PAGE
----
Current Picks: Book Reviews

Betty Ford by Lisa McCubbin (2018)

bettyFormer First Lady Betty Ford thought her husband Gerald Ford was going to retire after his time in the U. S. House of Representatives, but instead he moved to a higher office, taking over the Vice Presidency when Spiro Agnew was forced to resign. He became president when Richard Nixon resigned, setting her husband up as one of the most powerful men in the world without even running for office. His demanding job made him a largely absent husband, forcing Betty to raise her four children almost as a single mother.

While her husband was in the White House, Ford was diagnosed with breast cancer. At the time, it was like receiving a death sentence. She also suffered from an addiction to prescription drugs and alcohol. In 1978, her family staged an intervention. Ford was open with the American public about her health issues and would go on to co-found the Betty Ford Center. Her outspokenness about her personal experiences put the focus on women’s health issues, alcoholism, and addiction, prompting many to seek treatment themselves.

You don’t need to be a fan of President Ford or Betty Ford’s politics to enjoy Betty Ford: First Lady, Women’s Advocate, Survivor, Trailblazer by Lisa McCubbin. This is an inspirational and sympathetic portrait of a woman dealing with many issues while living in the political arena.

Series Spotlight: Adventures of Sophie Mouse by Poppy Green

friend2Sophie Mouse, her family and friends live in Pine Needles Grove. Her mom owns a bakery, her dad is an architect, Mrs. Owl is her teacher – families gather for parties, children play together, everyone knows each other. In each book, along with her friends Hattie Frog and Owen Snake, Sophie has an adventure and a problem to solve. She gets lost in the forest, has to figure out what to do about a ruined dessert, and tries to find her lost scarf. With good thinking and the help of others, Sophie always figures out what to do.

The series should interest children who are ready for more complex, longer stories that relate to their lives. Fans of the Adventures of Sophie Mouse series are going to know exactly what books in the series they have read, what book they want to read, and probably will read many books in the series until they move on…to another series.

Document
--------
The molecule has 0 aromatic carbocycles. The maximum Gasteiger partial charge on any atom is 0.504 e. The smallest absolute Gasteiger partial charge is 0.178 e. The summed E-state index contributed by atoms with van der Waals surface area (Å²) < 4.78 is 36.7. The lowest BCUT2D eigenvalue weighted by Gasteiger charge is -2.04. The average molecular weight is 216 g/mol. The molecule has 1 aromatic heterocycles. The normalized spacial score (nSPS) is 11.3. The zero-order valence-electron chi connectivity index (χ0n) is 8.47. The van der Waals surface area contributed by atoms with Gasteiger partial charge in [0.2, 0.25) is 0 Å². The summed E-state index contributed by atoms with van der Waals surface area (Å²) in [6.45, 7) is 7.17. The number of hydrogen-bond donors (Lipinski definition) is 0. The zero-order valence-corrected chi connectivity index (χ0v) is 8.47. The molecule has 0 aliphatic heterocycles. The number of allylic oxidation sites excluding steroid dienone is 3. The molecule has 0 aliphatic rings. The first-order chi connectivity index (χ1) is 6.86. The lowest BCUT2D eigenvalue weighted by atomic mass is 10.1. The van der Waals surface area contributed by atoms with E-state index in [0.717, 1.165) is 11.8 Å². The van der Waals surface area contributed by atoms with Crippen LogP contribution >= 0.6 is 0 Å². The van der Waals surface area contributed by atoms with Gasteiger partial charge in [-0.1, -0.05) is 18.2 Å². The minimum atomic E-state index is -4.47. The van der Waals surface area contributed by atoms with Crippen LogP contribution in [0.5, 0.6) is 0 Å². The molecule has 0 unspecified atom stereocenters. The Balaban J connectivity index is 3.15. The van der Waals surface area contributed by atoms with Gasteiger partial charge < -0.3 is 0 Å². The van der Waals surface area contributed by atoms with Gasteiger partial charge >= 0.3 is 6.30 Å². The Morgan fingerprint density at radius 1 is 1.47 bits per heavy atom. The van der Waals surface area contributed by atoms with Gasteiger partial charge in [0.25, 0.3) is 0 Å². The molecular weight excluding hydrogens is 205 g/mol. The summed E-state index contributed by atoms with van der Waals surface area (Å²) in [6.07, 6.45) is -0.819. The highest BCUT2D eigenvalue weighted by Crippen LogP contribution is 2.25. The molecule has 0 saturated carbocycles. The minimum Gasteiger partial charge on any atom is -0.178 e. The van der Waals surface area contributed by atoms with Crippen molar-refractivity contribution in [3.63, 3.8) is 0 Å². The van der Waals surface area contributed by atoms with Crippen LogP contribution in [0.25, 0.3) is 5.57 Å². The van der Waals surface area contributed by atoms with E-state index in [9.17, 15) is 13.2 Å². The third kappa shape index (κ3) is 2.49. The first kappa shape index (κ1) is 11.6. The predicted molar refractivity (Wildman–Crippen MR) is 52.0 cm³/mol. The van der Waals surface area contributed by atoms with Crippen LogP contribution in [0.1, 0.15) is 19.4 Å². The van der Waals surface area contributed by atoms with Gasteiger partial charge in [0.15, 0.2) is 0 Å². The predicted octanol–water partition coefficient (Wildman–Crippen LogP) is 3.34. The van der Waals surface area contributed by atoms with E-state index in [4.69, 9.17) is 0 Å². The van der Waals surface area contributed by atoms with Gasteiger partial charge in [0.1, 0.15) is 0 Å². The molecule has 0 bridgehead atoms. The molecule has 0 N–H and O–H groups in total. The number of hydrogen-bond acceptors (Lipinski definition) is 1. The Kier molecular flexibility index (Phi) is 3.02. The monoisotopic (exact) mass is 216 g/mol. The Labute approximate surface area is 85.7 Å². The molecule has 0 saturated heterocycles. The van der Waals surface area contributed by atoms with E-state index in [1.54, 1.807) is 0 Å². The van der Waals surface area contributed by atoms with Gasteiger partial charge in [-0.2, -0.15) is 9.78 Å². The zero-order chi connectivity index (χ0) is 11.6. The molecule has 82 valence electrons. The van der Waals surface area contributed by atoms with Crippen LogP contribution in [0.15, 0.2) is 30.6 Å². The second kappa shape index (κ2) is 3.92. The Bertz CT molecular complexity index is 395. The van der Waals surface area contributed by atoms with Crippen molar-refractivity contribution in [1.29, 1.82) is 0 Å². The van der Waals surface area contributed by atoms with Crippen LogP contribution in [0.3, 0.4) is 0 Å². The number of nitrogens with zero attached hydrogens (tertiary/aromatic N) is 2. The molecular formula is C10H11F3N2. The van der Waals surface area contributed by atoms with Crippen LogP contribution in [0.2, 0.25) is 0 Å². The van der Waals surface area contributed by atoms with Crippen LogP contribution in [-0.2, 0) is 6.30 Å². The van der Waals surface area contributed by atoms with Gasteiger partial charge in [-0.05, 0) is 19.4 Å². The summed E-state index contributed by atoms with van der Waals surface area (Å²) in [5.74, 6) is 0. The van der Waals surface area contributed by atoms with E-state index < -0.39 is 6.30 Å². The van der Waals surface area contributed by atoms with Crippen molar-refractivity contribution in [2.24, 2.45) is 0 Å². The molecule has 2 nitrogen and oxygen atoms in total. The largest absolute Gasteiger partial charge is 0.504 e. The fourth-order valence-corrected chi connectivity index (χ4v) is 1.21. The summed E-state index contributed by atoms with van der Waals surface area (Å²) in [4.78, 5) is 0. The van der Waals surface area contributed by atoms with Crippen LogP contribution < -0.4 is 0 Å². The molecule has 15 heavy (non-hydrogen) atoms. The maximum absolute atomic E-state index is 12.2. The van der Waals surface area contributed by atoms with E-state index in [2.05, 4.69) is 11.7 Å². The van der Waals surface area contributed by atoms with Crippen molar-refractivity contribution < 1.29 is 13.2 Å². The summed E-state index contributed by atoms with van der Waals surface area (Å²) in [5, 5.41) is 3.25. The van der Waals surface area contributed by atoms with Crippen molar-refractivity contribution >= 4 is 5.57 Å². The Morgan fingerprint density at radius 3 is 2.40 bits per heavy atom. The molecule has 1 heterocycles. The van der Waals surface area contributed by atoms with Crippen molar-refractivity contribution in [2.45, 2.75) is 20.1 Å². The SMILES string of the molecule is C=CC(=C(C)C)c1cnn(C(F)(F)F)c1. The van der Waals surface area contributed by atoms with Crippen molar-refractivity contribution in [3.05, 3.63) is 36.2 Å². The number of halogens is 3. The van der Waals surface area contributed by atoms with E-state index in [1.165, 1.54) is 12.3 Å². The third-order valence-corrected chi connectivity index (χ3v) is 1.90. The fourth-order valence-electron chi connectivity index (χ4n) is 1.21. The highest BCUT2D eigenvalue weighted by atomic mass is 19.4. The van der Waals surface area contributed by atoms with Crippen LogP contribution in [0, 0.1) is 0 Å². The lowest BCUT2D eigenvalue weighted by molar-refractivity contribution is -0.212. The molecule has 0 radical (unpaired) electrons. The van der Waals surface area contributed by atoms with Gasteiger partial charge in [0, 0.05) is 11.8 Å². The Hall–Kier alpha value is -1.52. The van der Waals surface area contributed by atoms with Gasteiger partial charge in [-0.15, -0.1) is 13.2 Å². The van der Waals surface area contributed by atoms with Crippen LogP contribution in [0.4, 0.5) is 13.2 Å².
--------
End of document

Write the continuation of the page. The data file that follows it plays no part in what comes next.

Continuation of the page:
Do talk with readers about Sophie’s adventures. Sometimes things happen in Pine Needles Grove that probably a child living in the real world should not do – such as going into the home of a stranger to get help.

A New Friend is the first book in the series by Poppy Green. Each series title has 117 pages, 10 chapters, and black/white illustrations on most pages. Lexile varies between 430 and 600.
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All We Have Left by Wendy Mills (2016)

all_weThe September 11 terrorist attacks are one of those significant moments in history where you remember where you were and what you were doing when it happened. This novel is told from two teen girls' perspectives, fifteen years apart: Alia in 2001 and Jesse in 2016. Alia, a Muslim, going to the North Tower to see her father when the plane hit, and Jesse, whose older brother somehow ended up at the Twin Towers that day and lost his life, significantly altering her family in the process.

The two stories eventually intertwine, and if you are like me, All We Have Left will have you on the edge of your seat as piece by piece you learn how Alia's and Jesse's experiences are connected. All We Have Left by Wendy Mills is a nominee for the 2019 Lincoln Award (PDF), the Illinois teen readers' choice award.